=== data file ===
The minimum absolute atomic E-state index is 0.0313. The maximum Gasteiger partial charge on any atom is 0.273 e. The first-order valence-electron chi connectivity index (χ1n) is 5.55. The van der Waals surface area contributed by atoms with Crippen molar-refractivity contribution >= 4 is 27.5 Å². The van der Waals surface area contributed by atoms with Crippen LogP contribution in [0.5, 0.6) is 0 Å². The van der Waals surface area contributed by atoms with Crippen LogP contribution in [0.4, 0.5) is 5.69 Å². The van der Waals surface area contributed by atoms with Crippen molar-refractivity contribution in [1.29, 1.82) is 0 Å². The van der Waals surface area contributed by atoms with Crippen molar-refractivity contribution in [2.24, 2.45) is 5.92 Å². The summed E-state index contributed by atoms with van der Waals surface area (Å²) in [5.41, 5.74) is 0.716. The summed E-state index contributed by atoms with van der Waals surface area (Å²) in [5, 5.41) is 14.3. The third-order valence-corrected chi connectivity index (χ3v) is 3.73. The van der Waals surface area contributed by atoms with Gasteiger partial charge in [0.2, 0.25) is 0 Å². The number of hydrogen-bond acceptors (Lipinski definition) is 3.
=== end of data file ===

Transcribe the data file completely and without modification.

The minimum absolute atomic E-state index is 0.0313. The maximum Gasteiger partial charge on any atom is 0.273 e. The first-order valence-electron chi connectivity index (χ1n) is 5.55. The van der Waals surface area contributed by atoms with Crippen molar-refractivity contribution >= 4 is 27.5 Å². The van der Waals surface area contributed by atoms with Crippen LogP contribution in [0.5, 0.6) is 0 Å². The van der Waals surface area contributed by atoms with Crippen LogP contribution in [0.4, 0.5) is 5.69 Å². The van der Waals surface area contributed by atoms with Crippen molar-refractivity contribution in [1.29, 1.82) is 0 Å². The van der Waals surface area contributed by atoms with Crippen molar-refractivity contribution in [2.24, 2.45) is 5.92 Å². The summed E-state index contributed by atoms with van der Waals surface area (Å²) in [5.41, 5.74) is 0.716. The summed E-state index contributed by atoms with van der Waals surface area (Å²) in [5, 5.41) is 14.3. The third-order valence-corrected chi connectivity index (χ3v) is 3.73. The van der Waals surface area contributed by atoms with Gasteiger partial charge in [0.2, 0.25) is 0 Å². The number of hydrogen-bond acceptors (Lipinski definition) is 3.